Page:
Sapele: An affordable, sustainable substitute to the real mahogany

Crafting mahogany furniture. Sapele mahogany is a more affordable and sustainable substitute of the real mahogany. And like the real mahogany, it is used in making high-end furniture among other items.

Photo credit: File | Nation Media Group

What you need to know:

  • In Kenya, it is found in Kakamega forest, the country’s only tropical rainforest. Situated in Kakamega and Nandi counties, it was once part of the Congo Basin forests that spanned Africa from west to east.
  • According to the Centre for International Forestry Research (CIFOR) and World Agroforestry Centre, tree planters must select a seed that suits the site and supports the trees’ multiple functions.
  • Demand for Sapele has increased in recent years due to the genuine mahogany becoming listed by CITES as an endangered species.
  • For centuries, Africans have used Sapele in traditional medicine for the treatment of several illnesses.

Entandrophragma cylindricum, also known as Sapele or Sapele mahogany, is native to tropical Africa. It is commonly found in rainforests of Ivory Coast, Ghana, Nigeria, Cameroon, Uganda, Tanzania and Kenya.

It grows in altitudes of 1,600m above sea level and annual rains of more than 1,200mm.

In Kenya, it is found in Kakamega forest, the country’s only tropical rainforest. Situated in Kakamega and Nandi counties, it was once part of the Congo Basin forests that spanned Africa from west to east. It contains many species that are to be found nowhere else in Kenya, Sapele being one of them.

The name Sapele comes from the city of Sapele in Delta state, Nigeria, where many of the trees grow.

The name of the city itself is an Anglicisation of the local Urhobo word Uriapele, commemorating a local deity.

The British established a timber business there in the 19th century that thrived on the export of this tree.

Benefits

According to the Centre for International Forestry Research (CIFOR) and World Agroforestry Centre, tree planters must select a seed that suits the site and supports the trees’ multiple functions.

These are as a source of food, medicine, livelihood, habitat for wildlife and protection for air, water and soil quality.

“A carefully considered tree-planting strategy is essential to protecting the world’s soil, biodiversity and carbon sinks,” says CIFOR director-general Robert Nasi.

Sapele mahogany is a more affordable and sustainable substitute of the real mahogany.

Demand for Sapele has increased in recent years due to the genuine mahogany becoming listed by CITES as an endangered species.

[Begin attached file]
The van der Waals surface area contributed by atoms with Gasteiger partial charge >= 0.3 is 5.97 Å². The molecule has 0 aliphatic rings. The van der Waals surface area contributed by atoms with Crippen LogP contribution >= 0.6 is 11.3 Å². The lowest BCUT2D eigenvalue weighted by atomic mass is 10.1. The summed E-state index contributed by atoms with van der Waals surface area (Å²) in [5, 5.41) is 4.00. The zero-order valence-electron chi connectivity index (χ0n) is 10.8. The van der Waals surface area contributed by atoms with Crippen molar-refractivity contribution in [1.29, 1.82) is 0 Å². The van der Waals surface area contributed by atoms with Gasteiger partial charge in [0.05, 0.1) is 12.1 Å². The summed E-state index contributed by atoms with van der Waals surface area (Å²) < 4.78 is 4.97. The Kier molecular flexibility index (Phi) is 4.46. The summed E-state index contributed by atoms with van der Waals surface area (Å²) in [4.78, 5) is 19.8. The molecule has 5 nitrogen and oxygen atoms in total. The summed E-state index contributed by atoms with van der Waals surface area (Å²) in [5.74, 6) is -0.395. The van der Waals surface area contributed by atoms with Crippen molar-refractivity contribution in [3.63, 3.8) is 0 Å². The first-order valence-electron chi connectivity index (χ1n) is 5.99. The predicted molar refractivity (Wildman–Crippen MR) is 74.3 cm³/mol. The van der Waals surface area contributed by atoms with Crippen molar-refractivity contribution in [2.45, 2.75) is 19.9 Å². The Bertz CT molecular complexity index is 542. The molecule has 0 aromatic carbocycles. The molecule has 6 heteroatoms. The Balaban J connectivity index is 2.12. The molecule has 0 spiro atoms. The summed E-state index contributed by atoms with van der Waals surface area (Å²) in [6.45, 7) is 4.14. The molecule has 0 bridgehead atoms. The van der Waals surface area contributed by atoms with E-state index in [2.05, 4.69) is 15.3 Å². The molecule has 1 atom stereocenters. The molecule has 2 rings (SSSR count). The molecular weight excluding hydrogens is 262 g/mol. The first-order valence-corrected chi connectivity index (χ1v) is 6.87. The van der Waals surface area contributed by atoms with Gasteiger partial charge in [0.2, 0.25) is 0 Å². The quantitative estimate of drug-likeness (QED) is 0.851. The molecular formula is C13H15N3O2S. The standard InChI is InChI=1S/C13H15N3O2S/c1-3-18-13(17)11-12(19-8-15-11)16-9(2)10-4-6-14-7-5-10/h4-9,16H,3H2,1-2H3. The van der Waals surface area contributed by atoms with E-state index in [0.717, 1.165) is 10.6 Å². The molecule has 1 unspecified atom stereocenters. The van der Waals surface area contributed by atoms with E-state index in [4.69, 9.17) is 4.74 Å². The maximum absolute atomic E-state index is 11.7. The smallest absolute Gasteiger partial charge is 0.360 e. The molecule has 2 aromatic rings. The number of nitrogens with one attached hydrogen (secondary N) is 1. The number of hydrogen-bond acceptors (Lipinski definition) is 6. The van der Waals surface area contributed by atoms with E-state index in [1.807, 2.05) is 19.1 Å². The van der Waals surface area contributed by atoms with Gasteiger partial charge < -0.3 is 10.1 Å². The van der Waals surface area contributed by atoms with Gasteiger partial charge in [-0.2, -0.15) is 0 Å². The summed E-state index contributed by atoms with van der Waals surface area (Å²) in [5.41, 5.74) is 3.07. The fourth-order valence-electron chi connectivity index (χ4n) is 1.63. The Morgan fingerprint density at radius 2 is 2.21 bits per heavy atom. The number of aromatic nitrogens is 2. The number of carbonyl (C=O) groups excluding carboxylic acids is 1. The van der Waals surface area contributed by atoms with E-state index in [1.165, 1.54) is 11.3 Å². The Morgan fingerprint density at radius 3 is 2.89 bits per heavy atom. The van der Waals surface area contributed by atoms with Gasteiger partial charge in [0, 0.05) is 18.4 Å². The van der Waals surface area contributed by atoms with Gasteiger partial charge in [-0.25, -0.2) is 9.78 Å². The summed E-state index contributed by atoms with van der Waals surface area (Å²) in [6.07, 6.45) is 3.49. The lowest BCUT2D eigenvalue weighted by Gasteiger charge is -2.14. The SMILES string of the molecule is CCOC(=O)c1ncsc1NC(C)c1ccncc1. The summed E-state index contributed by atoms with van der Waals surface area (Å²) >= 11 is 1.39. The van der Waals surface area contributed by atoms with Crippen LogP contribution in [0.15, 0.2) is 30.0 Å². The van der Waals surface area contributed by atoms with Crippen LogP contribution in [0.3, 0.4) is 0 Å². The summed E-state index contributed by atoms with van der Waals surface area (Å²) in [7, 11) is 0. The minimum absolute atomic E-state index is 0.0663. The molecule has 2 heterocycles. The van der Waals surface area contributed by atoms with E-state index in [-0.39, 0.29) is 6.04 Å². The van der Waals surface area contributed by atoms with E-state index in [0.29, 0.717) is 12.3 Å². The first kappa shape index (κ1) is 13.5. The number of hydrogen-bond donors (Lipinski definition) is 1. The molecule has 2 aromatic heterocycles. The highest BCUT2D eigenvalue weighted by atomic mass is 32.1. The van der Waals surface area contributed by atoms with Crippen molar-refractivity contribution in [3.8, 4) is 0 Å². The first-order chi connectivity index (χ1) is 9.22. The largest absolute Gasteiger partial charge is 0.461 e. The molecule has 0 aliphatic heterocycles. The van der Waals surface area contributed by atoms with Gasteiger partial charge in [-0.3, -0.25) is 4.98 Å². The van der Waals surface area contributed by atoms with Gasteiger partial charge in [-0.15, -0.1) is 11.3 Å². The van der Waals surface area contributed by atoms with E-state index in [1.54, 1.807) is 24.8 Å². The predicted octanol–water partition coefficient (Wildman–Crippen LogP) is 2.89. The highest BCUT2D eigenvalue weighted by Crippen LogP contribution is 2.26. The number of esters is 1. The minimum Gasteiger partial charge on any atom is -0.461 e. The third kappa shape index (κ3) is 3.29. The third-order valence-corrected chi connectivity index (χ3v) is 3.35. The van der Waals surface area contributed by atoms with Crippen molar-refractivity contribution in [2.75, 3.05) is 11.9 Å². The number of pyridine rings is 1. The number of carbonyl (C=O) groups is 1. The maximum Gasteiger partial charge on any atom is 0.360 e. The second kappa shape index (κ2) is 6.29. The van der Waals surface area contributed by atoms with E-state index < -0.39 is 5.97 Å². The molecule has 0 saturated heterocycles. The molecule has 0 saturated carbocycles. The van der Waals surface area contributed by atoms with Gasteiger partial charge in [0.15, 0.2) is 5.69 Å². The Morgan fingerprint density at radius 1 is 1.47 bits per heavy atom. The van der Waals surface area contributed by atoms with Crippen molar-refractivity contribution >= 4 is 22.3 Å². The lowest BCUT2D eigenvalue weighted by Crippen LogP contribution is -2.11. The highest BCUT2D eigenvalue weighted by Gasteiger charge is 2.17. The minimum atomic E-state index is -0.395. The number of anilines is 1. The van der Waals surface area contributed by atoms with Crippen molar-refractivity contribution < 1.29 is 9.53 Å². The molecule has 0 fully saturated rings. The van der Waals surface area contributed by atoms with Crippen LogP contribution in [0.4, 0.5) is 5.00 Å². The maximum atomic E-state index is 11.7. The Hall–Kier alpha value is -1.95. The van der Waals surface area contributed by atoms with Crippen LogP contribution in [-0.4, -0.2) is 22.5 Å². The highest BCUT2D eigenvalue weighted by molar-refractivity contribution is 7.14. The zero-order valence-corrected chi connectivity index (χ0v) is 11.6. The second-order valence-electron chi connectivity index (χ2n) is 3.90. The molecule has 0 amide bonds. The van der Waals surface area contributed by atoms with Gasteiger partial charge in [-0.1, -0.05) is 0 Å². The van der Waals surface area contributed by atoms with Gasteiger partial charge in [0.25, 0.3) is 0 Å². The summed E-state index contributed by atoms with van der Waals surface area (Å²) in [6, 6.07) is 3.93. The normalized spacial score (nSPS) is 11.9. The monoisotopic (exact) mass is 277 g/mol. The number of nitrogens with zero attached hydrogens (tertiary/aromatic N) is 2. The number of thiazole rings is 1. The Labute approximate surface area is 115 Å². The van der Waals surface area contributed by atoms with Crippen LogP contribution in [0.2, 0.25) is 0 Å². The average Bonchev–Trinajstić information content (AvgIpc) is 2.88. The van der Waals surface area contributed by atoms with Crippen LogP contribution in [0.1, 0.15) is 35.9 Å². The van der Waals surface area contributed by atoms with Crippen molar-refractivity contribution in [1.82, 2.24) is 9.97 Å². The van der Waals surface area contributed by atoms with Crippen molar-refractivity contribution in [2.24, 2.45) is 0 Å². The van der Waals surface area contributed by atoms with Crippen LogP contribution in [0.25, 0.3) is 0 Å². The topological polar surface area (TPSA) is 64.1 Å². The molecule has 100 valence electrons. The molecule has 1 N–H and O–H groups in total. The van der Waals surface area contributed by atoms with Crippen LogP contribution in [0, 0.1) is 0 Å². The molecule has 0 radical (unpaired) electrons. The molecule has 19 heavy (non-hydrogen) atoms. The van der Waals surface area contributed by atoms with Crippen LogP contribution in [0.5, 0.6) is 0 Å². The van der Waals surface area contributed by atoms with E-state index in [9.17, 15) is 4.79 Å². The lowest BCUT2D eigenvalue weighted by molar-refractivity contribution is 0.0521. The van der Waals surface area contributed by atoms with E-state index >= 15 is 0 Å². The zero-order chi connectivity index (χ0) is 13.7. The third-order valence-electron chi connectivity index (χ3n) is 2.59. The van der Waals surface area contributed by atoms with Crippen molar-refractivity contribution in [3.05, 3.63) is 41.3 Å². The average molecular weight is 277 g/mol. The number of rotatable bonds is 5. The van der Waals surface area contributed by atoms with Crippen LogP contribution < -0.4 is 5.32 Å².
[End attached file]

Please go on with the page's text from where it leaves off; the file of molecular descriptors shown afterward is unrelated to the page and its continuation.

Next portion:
And like mahogany, it is used in making high-end furniture, cabinetry, doors and windows, musical instruments, boats, flooring, panelling and various outdoor and indoor construction.

In musical instruments, it is used for the back and sides of acoustic guitar bodies, as well as the bodies of electric guitars, harps and percussion instruments.

Even though Sapele boasts many of the premium attributes found in mahogany, its cost is about half that of genuine mahogany.

Medicine

For centuries, Africans have used Sapele in traditional medicine for the treatment of several illnesses.

One study carried out by scientists from the University of Yaounde, Cameroon and Stellenbosch University of South Africa established its medicinal properties.

It was titled ‘Phytochemistry and pharmacology of the genus Entandrophragma over the 50 years from 1967 to 2018: a “golden” overview’ and published in the Journal of Pharmacy and Pharmacology in 2018.

In the study, Gervais Mouthe Happia, Bonaventure Tchaleu Ngadjui, Ivan Robert Green, et al reviewed a large range of phytochemicals from the tree and their pharmacological potentials.

They found out the extracts of some species support the traditional uses of this tree in folk medicine. Some compounds revealed promising anti-plasmodial and anti-inflammatory activities and deserve further attention for new drug discovery.

Threats

Although supplies of Sapele are still plentiful, in recent years it is starting to get vulnerable.

Increased levels of commercial exploitation have seen its conservation status change over the past several decades.

Today, it is ranked on the International Union for the Conservation of Nature (IUCN) red list as a vulnerable species, due to the loss of more than 20 per cent of total tree population over the past three generations of growth.

Propagation

The main method of propagation is through seeds. They should be planted in sand beds, which should be kept moist by watering.

Germination takes between 10 and 20 days and they can be planted when they are 20cm tall.

They are fast-growing trees and mature in 25 years but can live for up to 350 years.

tim@storylineskenya.com